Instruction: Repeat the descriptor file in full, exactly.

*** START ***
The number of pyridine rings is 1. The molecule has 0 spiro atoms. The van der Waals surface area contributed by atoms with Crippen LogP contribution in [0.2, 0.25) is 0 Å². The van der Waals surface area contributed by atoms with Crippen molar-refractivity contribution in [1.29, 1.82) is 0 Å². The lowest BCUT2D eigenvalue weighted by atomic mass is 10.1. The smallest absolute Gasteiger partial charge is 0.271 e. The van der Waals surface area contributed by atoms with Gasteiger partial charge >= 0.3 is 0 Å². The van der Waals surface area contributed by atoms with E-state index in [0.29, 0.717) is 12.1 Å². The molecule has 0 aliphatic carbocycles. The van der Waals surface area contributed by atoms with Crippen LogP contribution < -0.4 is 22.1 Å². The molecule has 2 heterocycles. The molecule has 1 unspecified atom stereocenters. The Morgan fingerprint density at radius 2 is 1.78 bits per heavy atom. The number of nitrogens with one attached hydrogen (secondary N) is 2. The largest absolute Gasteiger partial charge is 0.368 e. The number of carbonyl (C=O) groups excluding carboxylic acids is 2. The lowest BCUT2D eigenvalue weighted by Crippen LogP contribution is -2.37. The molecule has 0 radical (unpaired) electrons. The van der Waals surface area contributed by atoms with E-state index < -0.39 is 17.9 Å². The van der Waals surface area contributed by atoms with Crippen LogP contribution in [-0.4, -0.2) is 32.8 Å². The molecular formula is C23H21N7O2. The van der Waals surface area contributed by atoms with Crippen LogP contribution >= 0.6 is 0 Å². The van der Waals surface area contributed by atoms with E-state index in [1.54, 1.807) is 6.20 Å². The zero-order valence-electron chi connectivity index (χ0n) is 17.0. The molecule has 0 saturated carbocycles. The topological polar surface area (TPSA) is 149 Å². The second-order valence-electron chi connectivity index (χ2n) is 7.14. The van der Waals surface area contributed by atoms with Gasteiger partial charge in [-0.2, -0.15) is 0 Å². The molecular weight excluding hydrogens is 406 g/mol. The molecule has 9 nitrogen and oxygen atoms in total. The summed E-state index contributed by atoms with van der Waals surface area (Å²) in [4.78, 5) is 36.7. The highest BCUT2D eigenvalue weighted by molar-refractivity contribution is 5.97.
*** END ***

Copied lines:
The number of pyridine rings is 1. The molecule has 0 spiro atoms. The van der Waals surface area contributed by atoms with Crippen LogP contribution in [0.2, 0.25) is 0 Å². The van der Waals surface area contributed by atoms with Crippen molar-refractivity contribution in [1.29, 1.82) is 0 Å². The lowest BCUT2D eigenvalue weighted by atomic mass is 10.1. The smallest absolute Gasteiger partial charge is 0.271 e. The van der Waals surface area contributed by atoms with Gasteiger partial charge >= 0.3 is 0 Å². The van der Waals surface area contributed by atoms with E-state index in [0.29, 0.717) is 12.1 Å². The molecule has 0 aliphatic carbocycles. The van der Waals surface area contributed by atoms with Crippen LogP contribution < -0.4 is 22.1 Å². The molecule has 2 heterocycles. The molecule has 1 unspecified atom stereocenters. The Morgan fingerprint density at radius 2 is 1.78 bits per heavy atom. The number of nitrogens with one attached hydrogen (secondary N) is 2. The largest absolute Gasteiger partial charge is 0.368 e. The number of carbonyl (C=O) groups excluding carboxylic acids is 2. The lowest BCUT2D eigenvalue weighted by Crippen LogP contribution is -2.37. The molecule has 0 radical (unpaired) electrons. The van der Waals surface area contributed by atoms with E-state index < -0.39 is 17.9 Å². The van der Waals surface area contributed by atoms with Crippen LogP contribution in [-0.4, -0.2) is 32.8 Å². The molecular formula is C23H21N7O2. The van der Waals surface area contributed by atoms with Crippen LogP contribution >= 0.6 is 0 Å². The van der Waals surface area contributed by atoms with E-state index in [1.54, 1.807) is 6.20 Å². The zero-order valence-electron chi connectivity index (χ0n) is 17.0. The molecule has 0 saturated carbocycles. The topological polar surface area (TPSA) is 149 Å². The second-order valence-electron chi connectivity index (χ2n) is 7.14. The van der Waals surface area contributed by atoms with Gasteiger partial charge in [-0.2, -0.15) is 0 Å². The molecular weight excluding hydrogens is 406 g/mol. The molecule has 9 nitrogen and oxygen atoms in total. The summed E-state index contributed by atoms with van der Waals surface area (Å²) in [4.78, 5) is 36.7. The highest BCUT2D eigenvalue weighted by molar-refractivity contribution is 5.97.